I think he’d also be able to handle some shorts or simple pull-on pants pretty soon, too, as long as I do most of the cutting and pinning. The seams are all straight so he should be able to do it.

Good stuff coming down the pipe! I’m excited to have a new sewing buddy!

Sunday, January 24, 2010

Reversible Hoodie

Yet another review, this time for my son’s reversible hoodie. My poor friends who regularly check out my “regular” blog must thing that all I do these days is sew. I’ve been quite busy with sewing lately, though, and it seems that I never get a chance to stop and document stuff. But to that end, I’ve got stuff that I’ve sewn over the past few years that never got uploaded. I’m looking at forking out the $25 for an upgraded membership over at Flickr because my photo bank has run waaaaay over the 200 limit they set for the freebie account. Will have to do that when I get some money, though, so it’ll be a while. In the meantime, I’m hoping to get images and reviews uploaded to Pattern Review before they disappear into the nether regions of Flickr.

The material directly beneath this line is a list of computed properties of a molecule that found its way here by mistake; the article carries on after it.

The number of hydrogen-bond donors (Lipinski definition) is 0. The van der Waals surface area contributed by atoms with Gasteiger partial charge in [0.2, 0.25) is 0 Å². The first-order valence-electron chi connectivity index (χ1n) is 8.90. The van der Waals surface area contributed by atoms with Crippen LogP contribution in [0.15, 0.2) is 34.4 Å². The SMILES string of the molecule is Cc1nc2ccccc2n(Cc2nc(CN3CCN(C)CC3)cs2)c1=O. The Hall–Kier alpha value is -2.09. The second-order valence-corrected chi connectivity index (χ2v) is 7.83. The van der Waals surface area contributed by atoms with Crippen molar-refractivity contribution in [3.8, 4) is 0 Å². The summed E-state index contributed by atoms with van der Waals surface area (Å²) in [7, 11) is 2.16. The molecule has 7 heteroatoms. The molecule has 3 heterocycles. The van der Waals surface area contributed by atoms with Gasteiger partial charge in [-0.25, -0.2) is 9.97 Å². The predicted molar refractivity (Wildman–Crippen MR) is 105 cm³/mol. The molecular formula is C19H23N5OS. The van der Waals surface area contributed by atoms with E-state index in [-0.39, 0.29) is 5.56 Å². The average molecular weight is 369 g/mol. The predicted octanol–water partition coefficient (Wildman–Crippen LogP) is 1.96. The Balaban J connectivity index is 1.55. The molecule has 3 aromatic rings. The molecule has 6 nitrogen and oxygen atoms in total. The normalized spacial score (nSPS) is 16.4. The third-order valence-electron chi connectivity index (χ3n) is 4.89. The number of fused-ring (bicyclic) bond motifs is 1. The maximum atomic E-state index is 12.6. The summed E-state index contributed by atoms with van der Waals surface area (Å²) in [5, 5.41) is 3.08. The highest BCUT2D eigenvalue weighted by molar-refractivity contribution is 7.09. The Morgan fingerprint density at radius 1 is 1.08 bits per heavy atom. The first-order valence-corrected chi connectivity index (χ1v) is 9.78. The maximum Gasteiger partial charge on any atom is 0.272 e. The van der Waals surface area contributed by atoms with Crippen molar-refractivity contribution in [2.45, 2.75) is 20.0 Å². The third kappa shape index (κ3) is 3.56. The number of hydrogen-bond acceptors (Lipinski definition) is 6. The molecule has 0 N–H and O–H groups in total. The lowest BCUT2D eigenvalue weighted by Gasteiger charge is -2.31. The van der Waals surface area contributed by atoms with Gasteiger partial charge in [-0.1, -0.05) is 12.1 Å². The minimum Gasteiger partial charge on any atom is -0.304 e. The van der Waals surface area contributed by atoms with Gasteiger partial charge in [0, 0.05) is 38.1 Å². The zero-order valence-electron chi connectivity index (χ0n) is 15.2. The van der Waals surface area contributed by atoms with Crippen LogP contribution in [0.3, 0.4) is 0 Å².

Friday, January 22, 2010

It’s Bear-able

As promised, another review, this time for the bear jacket. Now off to enjoy some Lonesome Dove with my honey!

Thursday, January 21, 2010


Ok, I’m going to cop out and post a link to my review for the New Look dress since I spent so much time typing it over at Pattern Review and I’m too lazy to cut and paste and remove all the tags over here. Which strikes me funny, since I know that anyone reading my regular blog got here by a link, too. So, Harrison and Laura Files readers, sorry about the multiple jumps here, but I’ll throw in a few pictures here to make the extra jumps sting less. :)